Can the Honey Badger a Replace the MP5SD?

The .300 Blackout cartridge and the rifle we now know as the Honey Badger were originally developed by AAC by request of a US special forces military unit. They wanted to replace their MP5SD submachine guns with a weapon that was still very quiet but had more terminal lethality than subsonic 9mm Parabellum ammunition. To do this, Kevin Brittingham and AAC started with the .300 Whisper cartridge and made a few tweaks, then chambered it in an AR derivative with a collapsing stock, short buffer system, short barrel, and telescoping silencer like the MP5. Later, when Brittingham started the company Q, he introduced a commercial version of that rifle as the Honey Badger.

So the question is; how well does the Honey Badger accomplish the mission of replacing the MP5SD?

For this video, I will be comparing a Honey Badger with an H&K SP5 converted to SD configuration by HiTec Arms. My conclusion is that the Honey Badger actually is a very competent replacement for the MP5SD. The MP5 is a bit quieter and has quicker followup shots (thanks to less recoil and more weight). The Honey Badger is lighter and handier, has better controls, is just as fast, is more accurate at ranges beyond CQB, and has better terminal performance. The MP5SD has massive aesthetic appeal, but I think the Honey Badger is pretty clearly the more practically effective of the two designs for the role they were designed for.


  1. Cool gun but I have never been a fan of .300BO. I always thought of it as a “one trick pony”. Now that subsonic hunting loads in 7.62×39 are available I think it has more legs. I have two suppressed 7.62×39 bolt guns and like the heck out of them.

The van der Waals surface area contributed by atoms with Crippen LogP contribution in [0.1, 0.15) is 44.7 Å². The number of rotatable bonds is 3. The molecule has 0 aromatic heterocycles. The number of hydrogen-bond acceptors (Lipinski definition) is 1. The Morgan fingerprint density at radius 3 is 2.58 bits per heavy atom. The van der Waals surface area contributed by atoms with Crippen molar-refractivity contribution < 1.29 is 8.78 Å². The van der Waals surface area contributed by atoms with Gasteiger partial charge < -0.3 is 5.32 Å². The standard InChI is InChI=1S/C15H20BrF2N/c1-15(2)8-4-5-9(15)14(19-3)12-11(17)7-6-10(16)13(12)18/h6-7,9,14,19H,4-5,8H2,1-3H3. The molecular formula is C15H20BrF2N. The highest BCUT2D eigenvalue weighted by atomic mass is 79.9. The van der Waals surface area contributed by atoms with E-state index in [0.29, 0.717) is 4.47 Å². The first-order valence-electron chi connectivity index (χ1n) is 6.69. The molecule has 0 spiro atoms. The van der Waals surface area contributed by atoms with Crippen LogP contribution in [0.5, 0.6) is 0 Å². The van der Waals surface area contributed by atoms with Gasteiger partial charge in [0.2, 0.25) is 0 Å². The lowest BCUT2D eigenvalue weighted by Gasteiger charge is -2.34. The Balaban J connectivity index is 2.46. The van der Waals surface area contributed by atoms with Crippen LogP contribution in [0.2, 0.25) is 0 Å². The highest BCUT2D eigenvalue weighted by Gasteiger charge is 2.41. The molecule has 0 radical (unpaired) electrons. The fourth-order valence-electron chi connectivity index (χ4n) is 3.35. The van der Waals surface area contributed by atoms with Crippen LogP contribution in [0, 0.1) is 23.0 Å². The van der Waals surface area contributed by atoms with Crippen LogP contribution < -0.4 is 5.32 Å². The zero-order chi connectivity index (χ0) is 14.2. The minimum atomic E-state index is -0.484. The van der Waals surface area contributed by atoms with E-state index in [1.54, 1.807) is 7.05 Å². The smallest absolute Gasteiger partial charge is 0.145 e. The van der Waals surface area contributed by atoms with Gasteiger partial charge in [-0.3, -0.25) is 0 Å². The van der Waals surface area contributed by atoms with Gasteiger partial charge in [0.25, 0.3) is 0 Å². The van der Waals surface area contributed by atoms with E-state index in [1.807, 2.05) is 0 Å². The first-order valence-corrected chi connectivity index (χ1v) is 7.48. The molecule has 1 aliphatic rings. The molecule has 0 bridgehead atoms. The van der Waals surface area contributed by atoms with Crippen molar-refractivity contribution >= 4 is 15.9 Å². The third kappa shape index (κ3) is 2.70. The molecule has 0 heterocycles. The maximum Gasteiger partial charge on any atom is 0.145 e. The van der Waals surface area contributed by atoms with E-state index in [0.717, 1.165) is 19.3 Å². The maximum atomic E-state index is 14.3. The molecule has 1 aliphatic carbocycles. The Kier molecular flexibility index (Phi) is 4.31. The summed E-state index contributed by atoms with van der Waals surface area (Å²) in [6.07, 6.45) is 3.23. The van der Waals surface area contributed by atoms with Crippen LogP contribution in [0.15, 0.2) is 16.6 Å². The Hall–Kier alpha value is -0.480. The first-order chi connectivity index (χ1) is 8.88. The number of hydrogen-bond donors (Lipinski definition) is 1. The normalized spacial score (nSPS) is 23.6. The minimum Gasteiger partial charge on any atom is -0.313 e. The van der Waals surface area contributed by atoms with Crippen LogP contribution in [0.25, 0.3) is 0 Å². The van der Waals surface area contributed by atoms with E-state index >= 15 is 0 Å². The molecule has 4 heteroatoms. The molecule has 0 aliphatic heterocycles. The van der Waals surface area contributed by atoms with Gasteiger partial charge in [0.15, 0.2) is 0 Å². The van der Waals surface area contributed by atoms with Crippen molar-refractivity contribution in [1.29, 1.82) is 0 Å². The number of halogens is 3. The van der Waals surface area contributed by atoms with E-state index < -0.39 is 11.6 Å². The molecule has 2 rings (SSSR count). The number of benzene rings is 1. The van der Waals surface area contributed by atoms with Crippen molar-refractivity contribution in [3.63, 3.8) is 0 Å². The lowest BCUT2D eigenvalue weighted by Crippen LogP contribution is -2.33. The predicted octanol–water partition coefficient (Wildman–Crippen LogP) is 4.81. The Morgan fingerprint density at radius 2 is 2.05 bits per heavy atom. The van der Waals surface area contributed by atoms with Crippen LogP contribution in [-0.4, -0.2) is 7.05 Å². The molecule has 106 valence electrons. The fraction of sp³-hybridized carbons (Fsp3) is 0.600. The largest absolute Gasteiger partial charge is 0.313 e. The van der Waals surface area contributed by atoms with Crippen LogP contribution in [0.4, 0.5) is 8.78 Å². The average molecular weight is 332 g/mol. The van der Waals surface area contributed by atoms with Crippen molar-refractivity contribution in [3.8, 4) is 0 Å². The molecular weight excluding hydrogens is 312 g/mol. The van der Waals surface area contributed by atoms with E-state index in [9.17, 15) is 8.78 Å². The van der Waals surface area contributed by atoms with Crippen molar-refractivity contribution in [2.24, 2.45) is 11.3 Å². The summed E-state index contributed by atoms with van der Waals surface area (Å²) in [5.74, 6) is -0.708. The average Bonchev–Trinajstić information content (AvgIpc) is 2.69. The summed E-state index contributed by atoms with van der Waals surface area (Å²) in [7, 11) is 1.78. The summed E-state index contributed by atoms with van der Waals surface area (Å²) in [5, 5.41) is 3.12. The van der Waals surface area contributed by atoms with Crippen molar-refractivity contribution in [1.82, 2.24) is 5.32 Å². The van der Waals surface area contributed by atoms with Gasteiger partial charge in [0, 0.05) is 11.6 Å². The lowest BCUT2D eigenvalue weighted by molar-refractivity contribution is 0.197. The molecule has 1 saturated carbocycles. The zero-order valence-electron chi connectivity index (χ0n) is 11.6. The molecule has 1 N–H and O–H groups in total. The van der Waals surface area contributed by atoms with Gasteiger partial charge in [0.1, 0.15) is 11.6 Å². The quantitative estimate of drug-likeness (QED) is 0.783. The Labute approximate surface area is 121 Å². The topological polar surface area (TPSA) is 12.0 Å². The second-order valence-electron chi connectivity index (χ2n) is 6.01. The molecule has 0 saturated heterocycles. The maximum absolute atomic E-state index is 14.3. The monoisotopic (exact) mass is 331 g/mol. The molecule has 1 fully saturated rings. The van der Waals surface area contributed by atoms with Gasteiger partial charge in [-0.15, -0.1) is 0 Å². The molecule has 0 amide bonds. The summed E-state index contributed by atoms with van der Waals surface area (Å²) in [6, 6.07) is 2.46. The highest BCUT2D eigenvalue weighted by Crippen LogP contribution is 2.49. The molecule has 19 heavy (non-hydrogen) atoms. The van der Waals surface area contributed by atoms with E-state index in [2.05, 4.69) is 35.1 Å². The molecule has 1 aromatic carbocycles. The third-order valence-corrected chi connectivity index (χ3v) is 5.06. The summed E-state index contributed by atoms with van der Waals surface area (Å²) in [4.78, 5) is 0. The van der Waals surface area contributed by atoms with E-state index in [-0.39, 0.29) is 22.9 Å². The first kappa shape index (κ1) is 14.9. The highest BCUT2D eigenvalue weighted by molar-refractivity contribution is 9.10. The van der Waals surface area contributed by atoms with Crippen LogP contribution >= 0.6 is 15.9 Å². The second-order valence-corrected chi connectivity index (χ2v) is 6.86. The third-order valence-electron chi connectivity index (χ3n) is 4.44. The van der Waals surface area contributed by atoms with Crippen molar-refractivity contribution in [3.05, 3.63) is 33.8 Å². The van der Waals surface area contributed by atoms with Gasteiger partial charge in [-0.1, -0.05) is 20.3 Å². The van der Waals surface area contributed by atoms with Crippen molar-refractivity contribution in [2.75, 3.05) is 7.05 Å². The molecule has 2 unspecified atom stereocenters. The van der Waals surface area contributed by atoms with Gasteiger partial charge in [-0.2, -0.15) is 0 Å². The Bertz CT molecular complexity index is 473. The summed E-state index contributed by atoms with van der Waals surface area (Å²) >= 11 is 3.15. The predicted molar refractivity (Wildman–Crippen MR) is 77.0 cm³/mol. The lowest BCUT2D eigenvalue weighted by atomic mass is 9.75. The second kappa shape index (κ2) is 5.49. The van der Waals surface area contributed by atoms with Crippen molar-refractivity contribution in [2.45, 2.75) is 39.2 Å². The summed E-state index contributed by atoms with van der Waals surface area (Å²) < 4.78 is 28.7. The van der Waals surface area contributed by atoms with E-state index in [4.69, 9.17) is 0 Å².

• I like the 7.62 guns too, but American units are always going to give preference to American designs unless they just can’t possibly not do so. If I could procure a gun whose handling mimics something familiar, like an M-4, I’d feel a lot better about issuing it to my guys.

      • Yes, indeed! I agree with your other comment about its versatility, and it also offers .30 Carbine MV / ME from a PDW with an OAL shorter than a Carbine’s barrel.

        x39 has far fewer legs than it used to. Its “tricks” were dirt-cheap Soviet surplus guns and ammo, which are gone and never coming anywhere close to the old prices again; and the long-discredited fuddlore that ARs were hopeless jam-o-matics.

  2. The ability to swap mags from subsonics to supers and have, essentially, an MP5SD in the sheets and a Krink in the streets is a big improvement in utility.

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